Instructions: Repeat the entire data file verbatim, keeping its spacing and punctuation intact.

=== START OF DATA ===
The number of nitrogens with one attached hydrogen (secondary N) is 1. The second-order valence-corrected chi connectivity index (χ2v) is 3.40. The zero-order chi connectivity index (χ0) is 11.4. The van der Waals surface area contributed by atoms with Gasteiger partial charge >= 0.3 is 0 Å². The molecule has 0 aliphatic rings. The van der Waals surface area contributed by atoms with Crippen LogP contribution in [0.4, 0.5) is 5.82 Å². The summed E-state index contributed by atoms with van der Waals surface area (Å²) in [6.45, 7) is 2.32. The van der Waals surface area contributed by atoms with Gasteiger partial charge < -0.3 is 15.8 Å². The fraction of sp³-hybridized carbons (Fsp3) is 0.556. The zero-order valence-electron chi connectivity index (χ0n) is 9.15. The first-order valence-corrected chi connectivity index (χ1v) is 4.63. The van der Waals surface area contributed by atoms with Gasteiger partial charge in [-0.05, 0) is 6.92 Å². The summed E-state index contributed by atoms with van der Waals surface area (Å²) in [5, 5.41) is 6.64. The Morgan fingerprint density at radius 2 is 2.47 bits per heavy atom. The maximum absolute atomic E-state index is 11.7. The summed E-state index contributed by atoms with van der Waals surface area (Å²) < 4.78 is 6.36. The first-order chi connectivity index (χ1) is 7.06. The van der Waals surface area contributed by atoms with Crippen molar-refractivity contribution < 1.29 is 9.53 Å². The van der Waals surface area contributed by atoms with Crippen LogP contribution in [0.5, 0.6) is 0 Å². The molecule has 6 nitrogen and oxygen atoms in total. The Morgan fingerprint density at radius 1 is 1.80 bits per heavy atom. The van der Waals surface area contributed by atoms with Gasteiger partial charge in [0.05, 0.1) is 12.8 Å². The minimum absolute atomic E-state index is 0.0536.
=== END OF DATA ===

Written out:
The number of nitrogens with one attached hydrogen (secondary N) is 1. The second-order valence-corrected chi connectivity index (χ2v) is 3.40. The zero-order chi connectivity index (χ0) is 11.4. The van der Waals surface area contributed by atoms with Gasteiger partial charge >= 0.3 is 0 Å². The molecule has 0 aliphatic rings. The van der Waals surface area contributed by atoms with Crippen LogP contribution in [0.4, 0.5) is 5.82 Å². The summed E-state index contributed by atoms with van der Waals surface area (Å²) in [6.45, 7) is 2.32. The van der Waals surface area contributed by atoms with Gasteiger partial charge < -0.3 is 15.8 Å². The fraction of sp³-hybridized carbons (Fsp3) is 0.556. The zero-order valence-electron chi connectivity index (χ0n) is 9.15. The first-order valence-corrected chi connectivity index (χ1v) is 4.63. The van der Waals surface area contributed by atoms with Gasteiger partial charge in [-0.05, 0) is 6.92 Å². The summed E-state index contributed by atoms with van der Waals surface area (Å²) in [5, 5.41) is 6.64. The Morgan fingerprint density at radius 2 is 2.47 bits per heavy atom. The maximum absolute atomic E-state index is 11.7. The summed E-state index contributed by atoms with van der Waals surface area (Å²) < 4.78 is 6.36. The first-order chi connectivity index (χ1) is 7.06. The van der Waals surface area contributed by atoms with Crippen molar-refractivity contribution < 1.29 is 9.53 Å². The van der Waals surface area contributed by atoms with Crippen LogP contribution in [0.5, 0.6) is 0 Å². The molecule has 6 nitrogen and oxygen atoms in total. The Morgan fingerprint density at radius 1 is 1.80 bits per heavy atom. The van der Waals surface area contributed by atoms with Gasteiger partial charge in [0.05, 0.1) is 12.8 Å². The minimum absolute atomic E-state index is 0.0536.